About those people

I’ve been saving this story for my memoirs -Brad Pitt will play the author in the movie – but news of the retirement of SUNY New Paltz professor Gerry Benjamin reminded me of a long-ago personal exchange heretofore unreported.

I’ll change some of the details to protect the guilty (there’s a clue in that malaprop, as in “correct me if I’m right”).

Let’s call the subject Bill, which is close enough, the time frame about 30 years past.

There had been some bad blood between Bill, a Republican, and his neighbor, Jack, a Democrat, mostly over ward politics. Bill’s a white guy, Jack an African-American.

The two got to jawing over some neighborhood thing, during which Jack accused Bill – in the newspaper! – of using the N-word in the heat of argument. Bill was on the phone to me before the ink dried.

He didn’t necessarily deny the accusation. In what media calls “deflection,” he started with, “Have you ever heard me use that word?”

I had not, but didn’t add that most people are guarded with reporters whom they consider intrusive snoops intent only on “selling newspapers.”

“You know,” Bill went on, “I really don’t know what to call those people. When I was a kid (growing up in downtown Kingston), it was polite to call them Negroes or colored. Then it was black or African-Americans. What the hell do you call those people?”

“First,” I suggested, “don’t call them ‘those people.’ Anybody would resent that. How about just Jack?”

Flash forward to 2018 congressional campaign between incumbent Italian-Irish Republican John Faso and African-American Democratic challenger Antonio Delgado. Faso was a known quantity, a Kinderhook  conservative Republican and a former assembly minority leader who had run twice for state office.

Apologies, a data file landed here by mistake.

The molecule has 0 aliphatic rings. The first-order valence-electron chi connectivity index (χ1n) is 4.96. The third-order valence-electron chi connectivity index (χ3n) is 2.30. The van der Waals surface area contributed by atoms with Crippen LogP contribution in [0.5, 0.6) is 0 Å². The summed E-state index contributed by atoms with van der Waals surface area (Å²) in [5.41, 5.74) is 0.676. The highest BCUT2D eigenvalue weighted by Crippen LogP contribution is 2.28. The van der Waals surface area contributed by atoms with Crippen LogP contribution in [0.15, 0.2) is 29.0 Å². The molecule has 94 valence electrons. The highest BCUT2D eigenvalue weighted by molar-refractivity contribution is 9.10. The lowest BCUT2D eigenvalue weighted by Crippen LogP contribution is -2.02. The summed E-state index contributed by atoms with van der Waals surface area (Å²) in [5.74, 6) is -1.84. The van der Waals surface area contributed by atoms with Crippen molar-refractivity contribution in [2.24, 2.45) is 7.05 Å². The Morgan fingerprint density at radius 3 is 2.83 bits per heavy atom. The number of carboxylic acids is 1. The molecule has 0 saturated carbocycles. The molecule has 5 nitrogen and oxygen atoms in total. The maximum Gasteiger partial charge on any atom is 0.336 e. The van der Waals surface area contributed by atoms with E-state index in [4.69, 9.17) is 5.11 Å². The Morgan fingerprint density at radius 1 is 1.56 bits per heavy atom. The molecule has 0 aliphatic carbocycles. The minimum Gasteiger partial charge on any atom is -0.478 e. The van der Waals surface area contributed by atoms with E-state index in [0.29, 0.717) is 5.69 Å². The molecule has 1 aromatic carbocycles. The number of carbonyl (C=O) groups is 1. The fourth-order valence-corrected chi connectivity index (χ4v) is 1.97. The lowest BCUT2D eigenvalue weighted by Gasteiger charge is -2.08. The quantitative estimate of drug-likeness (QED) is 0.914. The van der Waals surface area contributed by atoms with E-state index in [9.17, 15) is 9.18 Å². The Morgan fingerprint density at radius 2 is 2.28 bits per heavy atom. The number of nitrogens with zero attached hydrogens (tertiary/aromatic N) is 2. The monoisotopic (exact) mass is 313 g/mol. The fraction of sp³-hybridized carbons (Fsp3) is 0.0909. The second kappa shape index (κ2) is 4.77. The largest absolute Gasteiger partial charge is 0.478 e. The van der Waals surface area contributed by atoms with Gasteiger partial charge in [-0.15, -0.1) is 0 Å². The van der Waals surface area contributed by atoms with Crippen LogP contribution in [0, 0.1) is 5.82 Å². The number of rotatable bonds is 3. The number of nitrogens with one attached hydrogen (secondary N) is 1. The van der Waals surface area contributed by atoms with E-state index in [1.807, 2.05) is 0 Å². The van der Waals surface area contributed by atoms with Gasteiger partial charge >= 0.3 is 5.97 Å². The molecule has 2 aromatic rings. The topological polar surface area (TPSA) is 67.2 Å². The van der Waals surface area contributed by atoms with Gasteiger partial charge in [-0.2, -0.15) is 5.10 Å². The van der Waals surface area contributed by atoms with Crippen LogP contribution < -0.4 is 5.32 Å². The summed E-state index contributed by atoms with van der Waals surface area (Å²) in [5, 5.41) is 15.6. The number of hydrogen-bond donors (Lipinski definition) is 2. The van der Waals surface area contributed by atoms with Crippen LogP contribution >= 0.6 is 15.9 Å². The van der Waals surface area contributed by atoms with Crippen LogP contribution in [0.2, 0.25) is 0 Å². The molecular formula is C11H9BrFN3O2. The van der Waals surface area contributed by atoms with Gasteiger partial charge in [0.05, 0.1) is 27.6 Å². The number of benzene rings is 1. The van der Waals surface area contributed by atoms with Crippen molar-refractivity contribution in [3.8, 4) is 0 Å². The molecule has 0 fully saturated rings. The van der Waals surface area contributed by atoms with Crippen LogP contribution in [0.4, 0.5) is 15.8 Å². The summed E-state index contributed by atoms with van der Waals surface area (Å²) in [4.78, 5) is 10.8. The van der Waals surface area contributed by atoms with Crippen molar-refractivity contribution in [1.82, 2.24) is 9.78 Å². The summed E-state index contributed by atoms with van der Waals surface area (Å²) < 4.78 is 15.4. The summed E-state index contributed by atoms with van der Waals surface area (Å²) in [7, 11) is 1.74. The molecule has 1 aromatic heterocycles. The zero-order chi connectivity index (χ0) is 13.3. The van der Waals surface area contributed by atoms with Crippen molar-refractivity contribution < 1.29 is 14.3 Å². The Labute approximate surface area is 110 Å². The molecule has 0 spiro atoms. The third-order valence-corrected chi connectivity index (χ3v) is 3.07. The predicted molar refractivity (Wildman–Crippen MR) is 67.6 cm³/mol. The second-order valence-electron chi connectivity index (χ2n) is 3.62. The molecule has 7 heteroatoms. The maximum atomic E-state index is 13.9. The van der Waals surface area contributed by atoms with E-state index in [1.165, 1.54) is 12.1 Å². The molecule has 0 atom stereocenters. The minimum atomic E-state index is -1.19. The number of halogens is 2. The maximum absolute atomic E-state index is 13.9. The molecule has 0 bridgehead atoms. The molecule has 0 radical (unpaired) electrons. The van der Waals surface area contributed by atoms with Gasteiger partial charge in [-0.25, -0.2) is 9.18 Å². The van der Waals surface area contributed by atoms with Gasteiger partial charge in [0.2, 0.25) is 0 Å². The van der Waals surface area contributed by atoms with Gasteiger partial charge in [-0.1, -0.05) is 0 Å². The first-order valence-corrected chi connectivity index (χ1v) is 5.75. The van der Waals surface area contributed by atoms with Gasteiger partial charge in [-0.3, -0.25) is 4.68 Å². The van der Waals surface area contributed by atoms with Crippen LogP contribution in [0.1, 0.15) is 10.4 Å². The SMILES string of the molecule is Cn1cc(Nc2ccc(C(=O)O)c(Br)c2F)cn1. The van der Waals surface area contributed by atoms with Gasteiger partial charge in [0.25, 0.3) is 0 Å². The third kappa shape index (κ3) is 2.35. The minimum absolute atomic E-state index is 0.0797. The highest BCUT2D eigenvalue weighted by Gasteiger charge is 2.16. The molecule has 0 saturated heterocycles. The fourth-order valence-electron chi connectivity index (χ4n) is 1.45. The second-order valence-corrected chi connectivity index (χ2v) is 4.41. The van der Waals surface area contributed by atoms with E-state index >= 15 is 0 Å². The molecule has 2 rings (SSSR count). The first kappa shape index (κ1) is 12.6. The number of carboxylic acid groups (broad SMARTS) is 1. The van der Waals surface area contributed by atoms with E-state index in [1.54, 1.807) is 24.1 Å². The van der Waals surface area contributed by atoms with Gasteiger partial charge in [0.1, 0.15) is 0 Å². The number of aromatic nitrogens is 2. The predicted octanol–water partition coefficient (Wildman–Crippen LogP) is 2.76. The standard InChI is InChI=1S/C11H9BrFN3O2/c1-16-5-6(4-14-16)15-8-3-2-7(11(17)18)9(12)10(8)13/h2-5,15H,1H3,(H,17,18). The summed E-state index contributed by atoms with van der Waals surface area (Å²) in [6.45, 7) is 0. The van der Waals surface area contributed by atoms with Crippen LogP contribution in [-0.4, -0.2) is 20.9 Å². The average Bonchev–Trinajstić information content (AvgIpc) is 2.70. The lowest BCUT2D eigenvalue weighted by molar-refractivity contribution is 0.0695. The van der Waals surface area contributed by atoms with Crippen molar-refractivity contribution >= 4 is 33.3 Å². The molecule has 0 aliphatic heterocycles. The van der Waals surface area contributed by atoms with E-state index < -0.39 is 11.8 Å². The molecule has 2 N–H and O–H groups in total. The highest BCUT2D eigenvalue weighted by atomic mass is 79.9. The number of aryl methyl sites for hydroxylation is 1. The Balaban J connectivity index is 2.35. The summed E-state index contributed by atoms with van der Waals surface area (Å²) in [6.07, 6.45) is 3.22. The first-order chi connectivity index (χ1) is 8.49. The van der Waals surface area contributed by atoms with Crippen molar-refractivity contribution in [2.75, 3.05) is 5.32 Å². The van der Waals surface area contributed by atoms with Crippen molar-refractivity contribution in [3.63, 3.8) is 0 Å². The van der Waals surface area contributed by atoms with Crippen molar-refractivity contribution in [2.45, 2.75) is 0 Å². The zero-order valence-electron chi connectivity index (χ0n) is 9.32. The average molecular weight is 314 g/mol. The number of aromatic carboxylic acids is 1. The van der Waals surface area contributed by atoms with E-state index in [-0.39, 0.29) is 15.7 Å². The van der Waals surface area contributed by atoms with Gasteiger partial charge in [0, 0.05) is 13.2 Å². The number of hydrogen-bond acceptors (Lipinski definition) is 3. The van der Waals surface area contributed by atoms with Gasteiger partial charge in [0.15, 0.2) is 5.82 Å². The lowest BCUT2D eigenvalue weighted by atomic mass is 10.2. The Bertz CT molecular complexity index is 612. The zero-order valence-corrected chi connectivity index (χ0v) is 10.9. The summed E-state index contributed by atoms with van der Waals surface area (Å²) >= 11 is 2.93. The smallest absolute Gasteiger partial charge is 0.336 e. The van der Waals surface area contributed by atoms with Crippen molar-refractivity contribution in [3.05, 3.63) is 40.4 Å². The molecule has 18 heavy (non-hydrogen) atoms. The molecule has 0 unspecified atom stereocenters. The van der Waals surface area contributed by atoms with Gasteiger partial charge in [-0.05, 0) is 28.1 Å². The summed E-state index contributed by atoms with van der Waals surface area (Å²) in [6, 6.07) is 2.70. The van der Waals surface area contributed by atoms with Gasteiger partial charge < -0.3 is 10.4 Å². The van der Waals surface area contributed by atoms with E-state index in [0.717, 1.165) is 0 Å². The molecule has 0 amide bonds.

Delgado was the new guy, as yet undefined other than for his (then) mainstream liberal Democratic views. Naturally (in politics), the opposition got busy trying to define him to (their) best advantage. Delgado was depicted as “the outsider,” “the other,” the newcomer who had moved into the district the year before to run for congress. Why, he even made rap records in his youth. Jesus, Mary and Joseph!

Up stepped Professor Benjamin on behalf of his old friend Faso. Delgado (born in Schenectady) isn’t one of us, an upstater like us, Benjamin declared. And that rap music? (Benjamin, then 71, probably didn’t know rap from Reynolds Wrap.) Yikes!

It hit the fan almost immediately. Deeply chagrinned, Benjamin apologized profusely, albeit in that professorial convoluted manner common to academics. Delgado accepted the apology. Pointedly admonished by the college president where he had taught for some 50 years and held the coveted title of Distinguished Professor, Benjamin almost lost his job. For a man so respected, even revered, for most of his long public career, it had to be the worst of times.

There were some positives. “The other” strategy went out the window, its aftermath clearing the way for fairer and more objective consideration of Delgado’s candidacy. Delgado, a Harvard lawyer and Rhodes scholar, with some positive, progressive ideas, was different, five points better than Faso in the general election.

Gerry Benjamin, with no evidence of bias previously or since should not, and I think will not, be judged by an isolated thoughtlessness.

It is said that the good a man (or person) does is often interred with his bones. Space does not permit an examination of those artifacts in this installment, but we’ll try.

Next: Gerry Benjamin, boy professor, rising politician, author, sage and county charter founding father.